September 17, 2008
AOPA ePublishing staff
Photos: George Gould
Scholes International At Galveston Airport bore the brunt of Hurricane Ike on Sept. 12. The airport, with an elevation of only 6 feet, was hit with a 16-foot storm surge. Even though the airport and Galveston Island remained closed early this week, AOPA Airport Support Network volunteer George Gould was able to make it back to survey the damage.
“My hangar is in the Gulf of Mexico somewhere,” Gould wrote in his short note to AOPA. But Gould didn’t need to write much. His photos show the extent of the damage done to the airport.
Status of airports hit by Hurricane Ike
Hurricane cleanup: How to help
Houma-Terrebonne Airport picks up after Ike, Gustav
AOPA received a report by Galveston Airport Manager Hud Hopkins, stating that the airport staff was OK, but the terminal building was flooded.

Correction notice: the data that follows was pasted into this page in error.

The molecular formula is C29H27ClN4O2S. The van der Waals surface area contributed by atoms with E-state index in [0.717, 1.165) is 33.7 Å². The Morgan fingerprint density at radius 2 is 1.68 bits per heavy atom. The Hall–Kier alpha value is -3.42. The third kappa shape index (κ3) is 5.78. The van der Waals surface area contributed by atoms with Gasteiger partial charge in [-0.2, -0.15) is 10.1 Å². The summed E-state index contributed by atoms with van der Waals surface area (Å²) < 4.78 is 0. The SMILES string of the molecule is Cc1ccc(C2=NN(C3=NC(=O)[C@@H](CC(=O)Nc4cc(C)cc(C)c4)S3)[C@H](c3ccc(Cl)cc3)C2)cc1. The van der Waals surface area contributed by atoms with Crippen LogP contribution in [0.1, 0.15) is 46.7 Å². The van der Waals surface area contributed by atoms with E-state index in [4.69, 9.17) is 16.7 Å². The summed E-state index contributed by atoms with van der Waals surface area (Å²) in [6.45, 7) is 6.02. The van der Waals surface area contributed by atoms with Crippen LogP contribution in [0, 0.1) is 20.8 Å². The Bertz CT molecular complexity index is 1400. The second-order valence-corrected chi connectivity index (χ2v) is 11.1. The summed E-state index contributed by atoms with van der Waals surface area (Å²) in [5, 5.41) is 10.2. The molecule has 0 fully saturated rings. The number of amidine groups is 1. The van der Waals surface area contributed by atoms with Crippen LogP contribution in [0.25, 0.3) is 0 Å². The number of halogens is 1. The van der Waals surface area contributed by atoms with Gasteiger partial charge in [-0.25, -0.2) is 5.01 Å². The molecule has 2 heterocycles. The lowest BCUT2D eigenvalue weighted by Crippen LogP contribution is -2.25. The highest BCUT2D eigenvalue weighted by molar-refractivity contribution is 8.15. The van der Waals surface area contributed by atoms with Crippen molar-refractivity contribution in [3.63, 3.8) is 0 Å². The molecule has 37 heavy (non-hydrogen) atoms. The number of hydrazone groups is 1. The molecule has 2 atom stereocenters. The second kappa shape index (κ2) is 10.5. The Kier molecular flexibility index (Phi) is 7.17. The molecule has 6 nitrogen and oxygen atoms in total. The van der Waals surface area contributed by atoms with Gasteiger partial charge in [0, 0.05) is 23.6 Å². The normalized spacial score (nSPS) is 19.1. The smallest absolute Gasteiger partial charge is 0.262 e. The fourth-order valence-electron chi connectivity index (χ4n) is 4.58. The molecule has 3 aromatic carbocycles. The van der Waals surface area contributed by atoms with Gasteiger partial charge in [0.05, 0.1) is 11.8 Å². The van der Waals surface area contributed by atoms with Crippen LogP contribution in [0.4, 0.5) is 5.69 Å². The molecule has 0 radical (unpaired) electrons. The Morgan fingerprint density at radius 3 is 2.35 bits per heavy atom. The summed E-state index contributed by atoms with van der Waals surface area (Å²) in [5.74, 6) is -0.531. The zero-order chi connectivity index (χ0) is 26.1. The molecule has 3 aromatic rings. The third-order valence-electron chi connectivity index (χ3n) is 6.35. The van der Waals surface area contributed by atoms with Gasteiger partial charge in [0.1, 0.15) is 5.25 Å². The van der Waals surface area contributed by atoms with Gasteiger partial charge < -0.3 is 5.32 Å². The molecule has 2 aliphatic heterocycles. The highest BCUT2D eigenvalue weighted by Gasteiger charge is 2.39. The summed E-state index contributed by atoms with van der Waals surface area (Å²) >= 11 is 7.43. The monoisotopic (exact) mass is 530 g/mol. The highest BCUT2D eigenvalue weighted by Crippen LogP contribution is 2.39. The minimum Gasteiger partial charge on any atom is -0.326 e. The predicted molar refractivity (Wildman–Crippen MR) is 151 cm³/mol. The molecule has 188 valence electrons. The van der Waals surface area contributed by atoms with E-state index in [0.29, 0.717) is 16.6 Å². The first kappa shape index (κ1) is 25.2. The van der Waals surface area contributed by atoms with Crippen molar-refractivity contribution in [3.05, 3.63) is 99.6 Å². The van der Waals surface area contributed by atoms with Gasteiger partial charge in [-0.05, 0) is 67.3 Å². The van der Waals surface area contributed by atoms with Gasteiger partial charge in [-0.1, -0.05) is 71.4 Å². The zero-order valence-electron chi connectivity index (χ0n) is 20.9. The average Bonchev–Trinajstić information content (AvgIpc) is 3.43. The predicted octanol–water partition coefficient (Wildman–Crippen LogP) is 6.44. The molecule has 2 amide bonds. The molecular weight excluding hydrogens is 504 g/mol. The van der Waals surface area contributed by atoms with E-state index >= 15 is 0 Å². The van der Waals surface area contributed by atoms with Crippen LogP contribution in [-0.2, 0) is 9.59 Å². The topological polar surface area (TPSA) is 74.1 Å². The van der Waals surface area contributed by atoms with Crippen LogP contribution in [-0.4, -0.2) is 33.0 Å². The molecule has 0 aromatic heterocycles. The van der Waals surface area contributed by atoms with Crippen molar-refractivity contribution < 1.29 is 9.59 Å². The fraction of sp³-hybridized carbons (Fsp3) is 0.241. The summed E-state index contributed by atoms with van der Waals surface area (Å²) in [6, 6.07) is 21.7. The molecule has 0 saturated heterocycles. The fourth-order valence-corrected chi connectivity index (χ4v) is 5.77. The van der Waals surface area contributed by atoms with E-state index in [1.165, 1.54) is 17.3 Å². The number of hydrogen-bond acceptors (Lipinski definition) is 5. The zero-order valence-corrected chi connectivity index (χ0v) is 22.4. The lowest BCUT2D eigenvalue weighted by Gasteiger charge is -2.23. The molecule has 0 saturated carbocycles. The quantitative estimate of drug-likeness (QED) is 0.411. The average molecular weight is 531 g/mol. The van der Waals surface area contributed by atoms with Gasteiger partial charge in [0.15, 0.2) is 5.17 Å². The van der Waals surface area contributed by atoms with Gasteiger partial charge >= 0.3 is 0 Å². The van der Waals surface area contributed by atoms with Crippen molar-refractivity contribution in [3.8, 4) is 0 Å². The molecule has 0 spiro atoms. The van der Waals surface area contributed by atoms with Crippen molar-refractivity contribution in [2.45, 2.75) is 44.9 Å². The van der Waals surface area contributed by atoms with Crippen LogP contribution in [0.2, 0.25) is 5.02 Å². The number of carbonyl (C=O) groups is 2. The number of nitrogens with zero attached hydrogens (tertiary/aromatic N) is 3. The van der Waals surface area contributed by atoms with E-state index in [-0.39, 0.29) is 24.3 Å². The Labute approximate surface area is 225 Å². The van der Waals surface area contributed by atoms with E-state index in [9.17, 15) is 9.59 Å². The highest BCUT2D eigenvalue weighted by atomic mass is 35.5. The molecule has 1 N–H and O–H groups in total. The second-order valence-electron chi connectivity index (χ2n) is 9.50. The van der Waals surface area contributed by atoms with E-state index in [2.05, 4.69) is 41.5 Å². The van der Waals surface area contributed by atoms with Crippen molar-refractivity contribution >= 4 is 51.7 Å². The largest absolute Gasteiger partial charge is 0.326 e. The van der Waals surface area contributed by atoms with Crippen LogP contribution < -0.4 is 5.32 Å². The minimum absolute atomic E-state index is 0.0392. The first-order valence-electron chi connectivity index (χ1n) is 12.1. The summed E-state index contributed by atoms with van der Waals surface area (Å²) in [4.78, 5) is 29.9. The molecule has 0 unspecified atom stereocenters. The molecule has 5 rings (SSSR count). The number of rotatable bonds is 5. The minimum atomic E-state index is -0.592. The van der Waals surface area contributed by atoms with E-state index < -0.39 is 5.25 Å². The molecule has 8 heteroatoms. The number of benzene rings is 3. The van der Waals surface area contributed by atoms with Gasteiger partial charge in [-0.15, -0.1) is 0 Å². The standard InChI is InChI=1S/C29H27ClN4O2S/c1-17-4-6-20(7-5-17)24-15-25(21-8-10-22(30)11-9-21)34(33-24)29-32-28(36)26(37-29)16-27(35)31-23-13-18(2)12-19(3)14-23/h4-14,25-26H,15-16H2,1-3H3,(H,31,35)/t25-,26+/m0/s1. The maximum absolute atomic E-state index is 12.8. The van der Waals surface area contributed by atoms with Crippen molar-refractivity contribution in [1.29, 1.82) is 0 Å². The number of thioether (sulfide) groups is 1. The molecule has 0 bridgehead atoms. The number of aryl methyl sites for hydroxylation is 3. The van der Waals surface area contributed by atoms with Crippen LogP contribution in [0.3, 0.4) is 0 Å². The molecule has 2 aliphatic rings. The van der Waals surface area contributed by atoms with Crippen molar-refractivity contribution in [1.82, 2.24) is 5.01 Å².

The Lone Star Flight Museum was severely damaged, including many historic airplanes inside. The museum had seven to eight feet of water in its hangars and three to four feet in the gift shop. However, museum pilots were able to evacuate 10 World War II-era fighters, bombers, and transport planes prior to Ike hitting the Gulf Coast. Its North American B-25N and Boeing B-17G are going to a Commemorative Air Force headquarters at Midland, Texas, for a long-term stay.
More than 170 fixed-wing aircraft and 50 helicopters were based at the airport, according to the FAA’s Airport Master Records and Reports.
Weather and Seasons,
Pilots have formed a user group and launched a petition drive to save Runway 5/23 at Joplin Regional Airport in Joplin, Mo.
AOPA is urging Santa Rosa County officials who operate Peter Prince Field in Milton, Fla., to revise proposed rules to eliminate potential conflicts.
SocialFlight users can now publish events via Facebook and Twitter.
AOPA thanks our members for their continued support in protecting the freedom to fly.